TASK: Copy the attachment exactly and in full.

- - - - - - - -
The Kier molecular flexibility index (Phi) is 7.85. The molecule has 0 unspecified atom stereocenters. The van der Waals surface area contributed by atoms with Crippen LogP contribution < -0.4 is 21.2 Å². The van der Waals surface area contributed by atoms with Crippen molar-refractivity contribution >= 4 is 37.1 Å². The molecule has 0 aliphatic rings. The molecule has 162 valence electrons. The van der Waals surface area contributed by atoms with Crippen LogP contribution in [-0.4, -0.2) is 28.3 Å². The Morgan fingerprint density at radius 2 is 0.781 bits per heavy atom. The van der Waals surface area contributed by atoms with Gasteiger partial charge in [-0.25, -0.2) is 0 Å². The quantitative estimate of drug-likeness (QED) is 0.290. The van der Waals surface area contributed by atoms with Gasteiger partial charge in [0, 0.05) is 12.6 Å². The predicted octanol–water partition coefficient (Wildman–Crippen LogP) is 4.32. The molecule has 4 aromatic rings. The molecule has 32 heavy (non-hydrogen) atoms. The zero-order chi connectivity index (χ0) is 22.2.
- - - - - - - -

The Kier molecular flexibility index (Phi) is 7.85. The molecule has 0 unspecified atom stereocenters. The van der Waals surface area contributed by atoms with Crippen LogP contribution < -0.4 is 21.2 Å². The van der Waals surface area contributed by atoms with Crippen molar-refractivity contribution >= 4 is 37.1 Å². The molecule has 0 aliphatic rings. The molecule has 162 valence electrons. The van der Waals surface area contributed by atoms with Crippen LogP contribution in [-0.4, -0.2) is 28.3 Å². The Morgan fingerprint density at radius 2 is 0.781 bits per heavy atom. The van der Waals surface area contributed by atoms with Gasteiger partial charge in [-0.25, -0.2) is 0 Å². The quantitative estimate of drug-likeness (QED) is 0.290. The van der Waals surface area contributed by atoms with Gasteiger partial charge in [0, 0.05) is 12.6 Å². The predicted octanol–water partition coefficient (Wildman–Crippen LogP) is 4.32. The molecule has 4 aromatic rings. The molecule has 32 heavy (non-hydrogen) atoms. The zero-order chi connectivity index (χ0) is 22.2.